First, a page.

Writing by Simon Tran
Illustration by Keet Geniza

Growing up a (closeted) queer, Asian American, I wanted to feel like I had power. When we went to church every Sunday, instead of listening to the priest’s homily, I would scan the congregation for the tall, handsome white men. You couldn’t miss them. Their broad shoulders, classic white handsomeness, and impressive height distinguished themselves in the crowd like evergreen trees in a wheat field. I looked at these men, not just because of my attraction to them, but because I knew that they represented power. There was something about those white, tall, attractive men that I convinced myself I needed to be like. I would then look at my father, a short version of those men, and instantly understand how he didn’t have that same factor. 
Growing up in a town of mostly white people, I never really saw other Asian bodies. When I did, I didn’t want to do anything with them. I was not like them. They were like my parents, who didn’t understand what it meant to be white or American. Instead, I would focus my energy particularly watching those tall, handsome white men wherever I went. Why? Women gravitated towards them. The watches on their wrists were usually gold or an impressive silver – a clear sign of confidence and money. And their bodies were built differently than mine; instead of skinny, yellow bones that I could never seem to get rid of, they had strong, muscular bones wrapped in impeccable white skin. Clean. Shiny. Even. Why did Asian men look so unimpressive, but those tall, handsome white men looked so mighty and beautiful? Why was our skin an abnormal mixture of brown, yellow, and dirt? I swear my mom washed me when I was young…
9th grade. That’s when I started to examine my own skin. Whenever I watched porn, I would see fit men with stunning white skin and no flaws on their bodies. Looking at my own, I saw dirtier shades of brown on random areas of my body. My skin was a discolored aura of being weak, unattractive, and powerless. No woman (and secretly man) would want to see me naked. No person would ever see me naked until years later. I could not stop looking at the uneven color swatches on my body. Ashamed of the skin I had, I started to scratch away the brown off of it. I spent hours clawing away my ethnicity until my skin bled slightly. When that happened, I would run to the bathroom mirror, and instead of being alarmed by the blood from my body, I became aggravated to only find that my tan and the dirt around my armpits, legs, or ass were still there, more uneven than before.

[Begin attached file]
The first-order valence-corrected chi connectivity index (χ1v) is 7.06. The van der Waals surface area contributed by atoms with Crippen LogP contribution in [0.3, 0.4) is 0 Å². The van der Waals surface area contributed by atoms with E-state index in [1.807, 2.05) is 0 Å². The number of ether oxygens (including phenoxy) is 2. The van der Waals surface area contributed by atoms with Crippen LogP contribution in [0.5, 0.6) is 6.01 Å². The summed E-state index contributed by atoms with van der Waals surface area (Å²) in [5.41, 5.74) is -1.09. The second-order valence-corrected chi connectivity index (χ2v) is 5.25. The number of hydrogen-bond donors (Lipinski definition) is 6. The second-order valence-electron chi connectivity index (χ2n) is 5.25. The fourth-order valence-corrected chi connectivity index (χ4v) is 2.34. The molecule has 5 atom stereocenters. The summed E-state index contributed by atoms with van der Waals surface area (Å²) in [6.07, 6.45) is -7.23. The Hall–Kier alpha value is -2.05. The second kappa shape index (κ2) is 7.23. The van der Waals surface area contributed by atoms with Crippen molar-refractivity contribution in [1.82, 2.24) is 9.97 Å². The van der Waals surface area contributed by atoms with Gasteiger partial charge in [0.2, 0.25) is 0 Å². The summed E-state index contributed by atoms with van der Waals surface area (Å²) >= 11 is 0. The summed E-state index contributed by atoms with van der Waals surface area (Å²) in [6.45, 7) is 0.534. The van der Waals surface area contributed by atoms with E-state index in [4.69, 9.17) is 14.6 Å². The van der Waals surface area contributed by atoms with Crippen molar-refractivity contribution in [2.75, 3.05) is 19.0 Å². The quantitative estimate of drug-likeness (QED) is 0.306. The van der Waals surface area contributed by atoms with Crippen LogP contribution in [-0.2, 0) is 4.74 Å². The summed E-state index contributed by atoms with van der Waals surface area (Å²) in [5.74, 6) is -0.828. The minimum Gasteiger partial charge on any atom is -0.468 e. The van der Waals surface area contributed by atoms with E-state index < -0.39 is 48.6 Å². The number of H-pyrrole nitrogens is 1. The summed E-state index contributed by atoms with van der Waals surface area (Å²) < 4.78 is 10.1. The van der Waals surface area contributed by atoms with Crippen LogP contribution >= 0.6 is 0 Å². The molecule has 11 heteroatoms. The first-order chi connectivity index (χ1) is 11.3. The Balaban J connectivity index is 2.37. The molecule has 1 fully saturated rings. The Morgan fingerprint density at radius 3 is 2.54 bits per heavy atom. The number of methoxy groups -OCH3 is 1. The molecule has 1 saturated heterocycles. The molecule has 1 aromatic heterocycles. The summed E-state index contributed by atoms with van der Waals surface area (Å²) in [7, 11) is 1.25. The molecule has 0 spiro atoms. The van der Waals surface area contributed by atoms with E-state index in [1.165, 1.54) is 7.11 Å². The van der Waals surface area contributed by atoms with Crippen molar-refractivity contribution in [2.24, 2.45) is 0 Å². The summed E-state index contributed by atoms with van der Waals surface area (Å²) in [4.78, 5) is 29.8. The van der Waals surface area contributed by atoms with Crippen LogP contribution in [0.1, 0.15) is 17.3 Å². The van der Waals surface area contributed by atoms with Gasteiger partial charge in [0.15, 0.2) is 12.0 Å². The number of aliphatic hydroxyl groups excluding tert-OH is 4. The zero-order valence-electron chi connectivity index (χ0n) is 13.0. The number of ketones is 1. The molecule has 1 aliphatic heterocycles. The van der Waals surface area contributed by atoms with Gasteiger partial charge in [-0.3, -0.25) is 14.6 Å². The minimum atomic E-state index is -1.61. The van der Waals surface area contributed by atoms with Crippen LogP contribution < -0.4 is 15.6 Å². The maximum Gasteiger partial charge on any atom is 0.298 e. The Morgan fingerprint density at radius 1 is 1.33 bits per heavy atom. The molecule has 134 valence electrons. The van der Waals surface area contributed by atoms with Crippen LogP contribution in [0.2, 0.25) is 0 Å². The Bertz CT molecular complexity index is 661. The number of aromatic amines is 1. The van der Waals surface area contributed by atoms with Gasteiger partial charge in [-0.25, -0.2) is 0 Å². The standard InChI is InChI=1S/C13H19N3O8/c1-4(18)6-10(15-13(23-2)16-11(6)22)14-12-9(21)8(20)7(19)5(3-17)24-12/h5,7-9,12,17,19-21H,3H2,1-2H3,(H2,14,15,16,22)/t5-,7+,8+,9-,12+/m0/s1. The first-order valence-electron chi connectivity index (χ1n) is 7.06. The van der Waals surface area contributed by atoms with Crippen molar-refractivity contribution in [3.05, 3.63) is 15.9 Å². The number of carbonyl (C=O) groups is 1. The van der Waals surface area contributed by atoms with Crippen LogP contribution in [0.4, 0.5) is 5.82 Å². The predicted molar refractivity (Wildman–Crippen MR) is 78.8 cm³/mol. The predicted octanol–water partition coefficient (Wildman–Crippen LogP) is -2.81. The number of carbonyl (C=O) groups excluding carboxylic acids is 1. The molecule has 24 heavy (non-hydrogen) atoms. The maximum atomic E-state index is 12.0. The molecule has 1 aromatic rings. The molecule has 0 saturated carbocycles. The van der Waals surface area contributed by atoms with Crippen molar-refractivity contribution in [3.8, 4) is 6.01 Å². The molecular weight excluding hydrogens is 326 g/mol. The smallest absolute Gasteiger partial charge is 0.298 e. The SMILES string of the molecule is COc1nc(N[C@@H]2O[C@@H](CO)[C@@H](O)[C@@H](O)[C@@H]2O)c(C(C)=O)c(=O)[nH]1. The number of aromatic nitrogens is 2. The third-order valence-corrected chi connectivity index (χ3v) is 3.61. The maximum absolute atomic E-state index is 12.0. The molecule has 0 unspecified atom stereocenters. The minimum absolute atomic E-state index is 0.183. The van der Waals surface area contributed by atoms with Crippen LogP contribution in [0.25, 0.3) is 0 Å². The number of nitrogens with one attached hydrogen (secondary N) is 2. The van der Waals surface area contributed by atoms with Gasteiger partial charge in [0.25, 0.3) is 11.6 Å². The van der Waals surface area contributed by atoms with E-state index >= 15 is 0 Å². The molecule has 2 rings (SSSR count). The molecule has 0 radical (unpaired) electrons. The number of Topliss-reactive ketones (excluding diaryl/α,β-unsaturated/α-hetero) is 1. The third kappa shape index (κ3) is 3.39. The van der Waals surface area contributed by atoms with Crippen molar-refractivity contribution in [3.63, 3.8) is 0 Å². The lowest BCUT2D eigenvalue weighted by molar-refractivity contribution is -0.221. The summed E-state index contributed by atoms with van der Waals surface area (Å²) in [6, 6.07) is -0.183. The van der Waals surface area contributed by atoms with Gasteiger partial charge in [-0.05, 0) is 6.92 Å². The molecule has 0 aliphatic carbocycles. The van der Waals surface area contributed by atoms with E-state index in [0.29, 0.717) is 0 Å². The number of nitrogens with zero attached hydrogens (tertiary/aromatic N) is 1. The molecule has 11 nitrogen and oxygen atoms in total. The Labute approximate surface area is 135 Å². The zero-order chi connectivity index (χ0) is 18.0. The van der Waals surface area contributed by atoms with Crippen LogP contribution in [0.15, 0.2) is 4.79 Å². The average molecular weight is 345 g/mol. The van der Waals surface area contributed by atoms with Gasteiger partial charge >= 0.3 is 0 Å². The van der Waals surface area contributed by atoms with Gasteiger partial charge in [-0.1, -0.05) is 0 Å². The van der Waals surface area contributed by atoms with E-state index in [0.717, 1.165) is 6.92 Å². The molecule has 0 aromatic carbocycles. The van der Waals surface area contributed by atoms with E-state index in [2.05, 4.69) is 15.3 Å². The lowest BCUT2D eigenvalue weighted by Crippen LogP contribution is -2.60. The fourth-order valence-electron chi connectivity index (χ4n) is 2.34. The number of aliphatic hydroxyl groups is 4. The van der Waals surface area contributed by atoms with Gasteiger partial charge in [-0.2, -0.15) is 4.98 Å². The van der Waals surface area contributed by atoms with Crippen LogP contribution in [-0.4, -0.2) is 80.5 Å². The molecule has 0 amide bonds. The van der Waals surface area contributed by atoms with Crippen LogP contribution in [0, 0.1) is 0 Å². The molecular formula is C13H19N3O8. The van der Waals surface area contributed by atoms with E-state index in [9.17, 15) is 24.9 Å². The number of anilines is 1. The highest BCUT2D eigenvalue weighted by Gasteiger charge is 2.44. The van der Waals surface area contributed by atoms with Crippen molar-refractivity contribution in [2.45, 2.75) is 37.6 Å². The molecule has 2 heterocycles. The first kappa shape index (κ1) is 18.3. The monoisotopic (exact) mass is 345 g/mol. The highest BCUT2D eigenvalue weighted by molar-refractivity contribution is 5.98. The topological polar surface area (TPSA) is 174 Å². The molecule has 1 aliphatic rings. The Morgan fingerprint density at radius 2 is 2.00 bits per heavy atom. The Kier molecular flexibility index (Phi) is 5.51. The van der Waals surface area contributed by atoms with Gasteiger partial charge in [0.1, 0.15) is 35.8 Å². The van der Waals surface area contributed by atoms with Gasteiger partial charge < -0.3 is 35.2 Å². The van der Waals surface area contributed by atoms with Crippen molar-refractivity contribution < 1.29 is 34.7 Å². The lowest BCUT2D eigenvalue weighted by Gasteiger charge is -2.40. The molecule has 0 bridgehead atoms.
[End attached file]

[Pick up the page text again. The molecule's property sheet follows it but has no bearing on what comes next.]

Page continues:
No person could ever see me naked.

Whenever I got home from school, I would run to the bathroom, strip off my clothes, and become increasingly disappointed to find that my attempts to claw away my tan failed, leaving sharp, white scars on my body. If I could claw away the surrounding dirt spots near those white streaks of skin, then I would be clean. Those tall, handsome white men didn’t have these types of problems with their skin. 
You need to not have them either, Simon.

here were days where I felt satisfied with my attempts to claw away the brown, dirty spots on my body. But whenever we would go on a vacation or I would play soccer during the summer, my skin would naturally darken quicker than I could ever claw. 
You can never be like those tall, handsome white men, Simon. Regardless of how much you clawed, the sun would naturally make your skin glow yellow and brown.  

SIMON TRAN is a theatre artist, writer, and storyteller. A recent graduate of the University of Washington, he co-created UW’s first socially conscious sketch comedy group, Racy Sketchy Sexy, writing and performing sketch comedy that focuses on social issues and minority empowerment. In November 2016, he launched his podcast Human Crayon, which focuses on young adults processing life after college and grappling with the social and political climate. A first generation, queer Vietnamese American, he is passionate and committed to social change and using his voice as an artist to deconstruct the problematic narratives of minorities. Personal website: simontran.net 

KEET GENIZA is an artist born and raised in Manila. Her art employs prose, poetry, zines, comics, drawing, painting, collage and illustration to explore the cusps between personal heritage and narrative reinvention. She currently lives and works in Toronto. Her recent works and process can be seen on her frequently updated blog at www.makeshiftlove.com, or on Instagram @makeshiftlove